There is an old adage among mariners from the days of whaling that he who chooses the sea as an enemy has chosen a bitter foe, but he who accepts it as his friend shall find its treasures opened before him. How apropos an idea when you consider the state off offshore fishing in the Gulf of Mexico during winter.
As Captain Richard Bailey is quoted in a feature elsewhere in this months issue, you have to choose your days to fish offshore in the cold months. Cold fronts bring strong northwest winds that make the Gulf a dark, rough, whitecap-covered mess that even tanker captains hate venturing into, especially if the wind is blowing against an incoming tide. The 20- to 30-knot southeasterly gusts that precede one of these same northers arent much good, either. It is easier to stay inshore, or better still, at home and think about better days that come in spring.
However, the angler who shows a little patience, watches the weather, and finds a stretch of mild days where the Gulf settles down and flattens out, can run out of the jetties and find some topnotch fishing for the larger representatives of various species of grouper, known collectively as ground fish.
"Thats hardcore fishing," said Captain Frank Vasquez. "Youre fishing in deep water (over 200 feet) for some big fish."
These arent the friendly, accommodating 2- and 3-pouind strawberry grouper that you may encounter on a quick run to the short rigs for red snapper. These arent even the sharp-dressed and coveted gag grouper that have become the prize quarry as deep-water jigging makes inroads to the Texas Gulf Coast.
These arent even the more exotic snowy, yellow, yellow-edge, or rick hind grouper you find deep-dropping around the continental shelf with electric reels. The big fish Vasquez is referring to are Warsaw grouper and its rockmate farther north on the coast, the black grouper. These big, surly bruisers sulk over deep-water rocks and rigs and can snap 100-pound line and break heavy boat rods. These fish are akin to reeling a small car up a steep grade when you hook one. Were talking about fish that are not for the faint of heart or weak-backed. If you are going out to fetch the king of ground fish, you had better be well heeled.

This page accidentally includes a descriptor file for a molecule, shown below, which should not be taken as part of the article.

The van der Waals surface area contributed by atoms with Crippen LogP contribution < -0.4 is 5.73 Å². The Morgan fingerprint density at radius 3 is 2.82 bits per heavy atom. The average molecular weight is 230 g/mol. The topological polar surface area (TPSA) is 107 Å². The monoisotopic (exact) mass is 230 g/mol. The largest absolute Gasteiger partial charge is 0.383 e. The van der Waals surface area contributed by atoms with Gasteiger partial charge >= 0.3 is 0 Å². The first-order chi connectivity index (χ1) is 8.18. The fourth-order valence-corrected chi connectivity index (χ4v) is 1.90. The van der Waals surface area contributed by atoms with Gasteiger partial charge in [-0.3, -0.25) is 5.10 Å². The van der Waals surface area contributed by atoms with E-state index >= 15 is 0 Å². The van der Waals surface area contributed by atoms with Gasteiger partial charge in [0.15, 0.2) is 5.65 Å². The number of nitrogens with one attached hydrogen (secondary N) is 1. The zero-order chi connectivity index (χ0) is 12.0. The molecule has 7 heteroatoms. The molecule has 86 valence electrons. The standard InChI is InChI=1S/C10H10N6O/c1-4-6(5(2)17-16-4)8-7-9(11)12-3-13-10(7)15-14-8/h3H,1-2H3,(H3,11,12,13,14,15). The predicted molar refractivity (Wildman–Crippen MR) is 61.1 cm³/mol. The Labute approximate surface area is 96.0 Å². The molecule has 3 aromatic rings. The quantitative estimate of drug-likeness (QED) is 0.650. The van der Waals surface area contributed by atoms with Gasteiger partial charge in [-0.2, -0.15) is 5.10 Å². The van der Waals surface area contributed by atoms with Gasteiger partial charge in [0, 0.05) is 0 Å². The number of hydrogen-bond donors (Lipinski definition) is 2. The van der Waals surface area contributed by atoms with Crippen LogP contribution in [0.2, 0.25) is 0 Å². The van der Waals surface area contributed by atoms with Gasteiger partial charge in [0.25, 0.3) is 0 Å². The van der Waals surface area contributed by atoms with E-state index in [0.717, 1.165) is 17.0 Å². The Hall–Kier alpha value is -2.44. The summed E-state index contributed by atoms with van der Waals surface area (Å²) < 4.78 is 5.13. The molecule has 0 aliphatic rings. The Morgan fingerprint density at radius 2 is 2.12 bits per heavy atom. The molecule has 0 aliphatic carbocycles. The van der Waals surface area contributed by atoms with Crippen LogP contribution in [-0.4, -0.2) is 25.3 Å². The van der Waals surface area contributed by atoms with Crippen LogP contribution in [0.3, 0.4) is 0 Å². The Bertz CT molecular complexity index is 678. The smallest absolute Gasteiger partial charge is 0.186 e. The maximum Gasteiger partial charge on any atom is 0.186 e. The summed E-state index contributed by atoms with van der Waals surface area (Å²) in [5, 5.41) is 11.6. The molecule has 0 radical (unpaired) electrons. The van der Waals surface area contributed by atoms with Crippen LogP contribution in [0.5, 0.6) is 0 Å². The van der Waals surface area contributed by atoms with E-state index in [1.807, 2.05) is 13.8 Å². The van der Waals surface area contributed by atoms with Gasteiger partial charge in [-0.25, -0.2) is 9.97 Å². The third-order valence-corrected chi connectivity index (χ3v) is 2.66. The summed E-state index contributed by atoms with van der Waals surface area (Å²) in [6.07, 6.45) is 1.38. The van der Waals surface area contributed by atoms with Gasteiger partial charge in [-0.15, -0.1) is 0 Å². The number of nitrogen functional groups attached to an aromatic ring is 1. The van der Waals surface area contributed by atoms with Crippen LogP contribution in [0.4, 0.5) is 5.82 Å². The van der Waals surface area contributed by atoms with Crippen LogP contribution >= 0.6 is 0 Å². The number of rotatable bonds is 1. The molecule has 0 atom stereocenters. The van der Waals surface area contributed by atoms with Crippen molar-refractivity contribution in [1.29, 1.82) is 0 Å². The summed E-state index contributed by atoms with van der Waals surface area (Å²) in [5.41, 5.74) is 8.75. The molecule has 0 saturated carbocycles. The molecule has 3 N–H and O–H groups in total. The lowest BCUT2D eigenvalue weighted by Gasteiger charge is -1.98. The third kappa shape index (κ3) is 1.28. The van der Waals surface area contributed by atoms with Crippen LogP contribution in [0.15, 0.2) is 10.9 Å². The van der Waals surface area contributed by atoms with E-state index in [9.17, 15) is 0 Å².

"The Warsaw start moving into the rigs around February and March," said Bailey. "They come in to start feeding on the hardtails (blue runners) that start collecting around the rigs in 175 feet of water and deeper."
The big grouper sit under the rigs with their faces into the strong currents that flow through the rigs and feed on runners and other prey fish that happen by. Schools of blue runners tend to hand out in the mid depths and closer to the surface, so it is conceivable that saws move up and hunt their meals, but it has yet to be an observed activity. In any event, the grouper are under the rigs.
The barnacle-encrusted legs, jagged pieces of pipes, drilling equipment, and anything else that might have fallen overboard by makes these beasts an iffy proposition at best, and impossible without the proper equipment and preparation.
You can always try what Penns Mark Davis, host of Penns Big Water Adventures, calls his "ultimate ground fish rig", an International 12 VSX lever drag reel paired to a CARJG200C56 Jigging Rod and spooled with 150 pound Spiderwire Stealth Braid. The reel is capable of an impressive 35 pounds of drag. Ive had the rig in my hands, and for a powerful rod, it is light, functional, and easy to use.
The heavy tackle is necessary to bull a large grouper out from underneath the rig. The usual strategy is to set the boat up current of the rig and send a big bait down, put the rod in a rod holder, and wait for the bite. Once the fish takes the bait, torque down the drag to maximum while the captain puts the boat into gear; you pull the fish away from the snags and into open water. Once the fish is clear of the rig, you can grab the rod handle and settle into the fight in earnest.
Bait is simple enough. Grouper have moved to the rigs to feed on blue runners. Bailey recommended sending a Sabiki or small spoon down to the schools of hardtails that hold in the mid depths and catch a few for live bait. Even better is a small vermillion snapper, but those are a bit harder to come by. If neither the hardtails nor vermilions are cooperating, a large finfish such as horse mullet or chunk of bonito will do in a pinch. The only concern with bloody bait such as mullet or bonito is that sharks eat them with great relish as well.
"Youll know when you latch into the man in the grey suit," Bailey said. "At first they fight like a big grouper but they start swimming away from the rig. Thats when you know you have a shark."
If you can avoid the shark and latch into one of the biggest of Texas ground fish, youll understand what it means to be friends with the sea.